From John A. Winans, 10 March 1799
New York, March 10, 1799
It is with due respect I once more take the liberty of addressing you on a Subject so very dear to me, and which has kept me in suspence these four tedious Months, with anxious, expectations, of receiving an appointment. Since my application there has been many Appointments, and for what reason I am neglected, I am not able to say. I have done all in my power to procure for your Satisfaction, and that of the Secretary ⟨—⟩ War, my Character, Conduct, and deportment since my arrival ⟨—⟩ New York, which I at that time thought flattering, and almost insured me success, deluded Hope! when I thought myself raised at it were to the Summit of Glory in becoming an Officer in the Army of the United States, have at last been disappointed to this period, I once more solicit, Respected Sir, your notice, my whole life shall be dedicated to the Service of my Country and whenever I deviate from the paths of the Gentleman and the Soldier, then I will submit to any punishments, which shall or may be inflicted upon me,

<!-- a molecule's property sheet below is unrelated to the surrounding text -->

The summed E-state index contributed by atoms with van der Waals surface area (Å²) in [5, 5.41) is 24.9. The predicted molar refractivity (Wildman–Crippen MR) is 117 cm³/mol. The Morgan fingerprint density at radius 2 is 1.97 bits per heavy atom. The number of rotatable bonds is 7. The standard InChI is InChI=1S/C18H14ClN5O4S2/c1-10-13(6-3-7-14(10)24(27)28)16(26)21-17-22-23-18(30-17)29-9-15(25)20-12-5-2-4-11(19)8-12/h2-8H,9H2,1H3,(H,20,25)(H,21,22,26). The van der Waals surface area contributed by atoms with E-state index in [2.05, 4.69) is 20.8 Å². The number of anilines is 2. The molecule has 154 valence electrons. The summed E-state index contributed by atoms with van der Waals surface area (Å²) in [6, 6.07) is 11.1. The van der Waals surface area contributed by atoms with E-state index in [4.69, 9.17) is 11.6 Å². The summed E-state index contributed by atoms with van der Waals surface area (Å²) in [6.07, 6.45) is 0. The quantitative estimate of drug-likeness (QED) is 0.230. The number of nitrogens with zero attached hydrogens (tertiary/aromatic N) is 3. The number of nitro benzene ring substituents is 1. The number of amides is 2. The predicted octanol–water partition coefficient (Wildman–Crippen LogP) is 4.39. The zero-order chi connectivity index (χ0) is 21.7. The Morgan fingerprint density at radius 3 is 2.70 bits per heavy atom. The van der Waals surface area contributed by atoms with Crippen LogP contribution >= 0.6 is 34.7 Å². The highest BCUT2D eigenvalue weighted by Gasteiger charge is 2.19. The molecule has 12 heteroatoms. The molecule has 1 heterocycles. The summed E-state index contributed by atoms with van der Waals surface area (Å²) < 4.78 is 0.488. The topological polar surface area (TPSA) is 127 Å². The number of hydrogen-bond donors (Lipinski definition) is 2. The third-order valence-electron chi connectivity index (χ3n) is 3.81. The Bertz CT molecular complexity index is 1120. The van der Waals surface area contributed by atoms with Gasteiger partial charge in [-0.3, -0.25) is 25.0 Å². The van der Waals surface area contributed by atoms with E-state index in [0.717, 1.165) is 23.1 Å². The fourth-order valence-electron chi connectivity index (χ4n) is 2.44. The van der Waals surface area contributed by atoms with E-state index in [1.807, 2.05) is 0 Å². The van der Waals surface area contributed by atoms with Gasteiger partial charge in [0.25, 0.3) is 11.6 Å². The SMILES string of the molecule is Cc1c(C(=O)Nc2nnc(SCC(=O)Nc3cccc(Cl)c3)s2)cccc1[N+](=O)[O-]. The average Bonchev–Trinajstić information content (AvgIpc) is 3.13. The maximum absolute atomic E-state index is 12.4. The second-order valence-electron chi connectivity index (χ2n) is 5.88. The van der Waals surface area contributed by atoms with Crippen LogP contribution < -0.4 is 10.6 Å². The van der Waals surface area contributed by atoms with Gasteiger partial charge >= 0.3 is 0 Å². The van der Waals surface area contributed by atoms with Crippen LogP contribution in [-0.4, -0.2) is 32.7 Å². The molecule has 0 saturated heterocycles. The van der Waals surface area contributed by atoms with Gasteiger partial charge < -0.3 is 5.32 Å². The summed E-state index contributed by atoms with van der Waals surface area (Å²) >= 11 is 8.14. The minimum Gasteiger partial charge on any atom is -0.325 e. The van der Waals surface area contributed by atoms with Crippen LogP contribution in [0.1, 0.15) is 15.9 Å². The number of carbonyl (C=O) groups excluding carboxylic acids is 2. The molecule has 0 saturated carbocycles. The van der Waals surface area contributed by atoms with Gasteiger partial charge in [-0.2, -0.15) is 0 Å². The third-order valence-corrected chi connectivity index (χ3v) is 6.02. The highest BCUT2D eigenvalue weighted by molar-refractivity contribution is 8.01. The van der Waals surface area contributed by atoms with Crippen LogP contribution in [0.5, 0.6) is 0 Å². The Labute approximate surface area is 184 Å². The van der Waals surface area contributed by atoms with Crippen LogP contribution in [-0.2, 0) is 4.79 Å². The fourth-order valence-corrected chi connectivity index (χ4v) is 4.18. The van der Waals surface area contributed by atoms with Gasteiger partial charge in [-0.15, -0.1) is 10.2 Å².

I am Sir with respect Yours &c
John Augs. Winans
(ALS, Hamilton Papers, Library of Congress).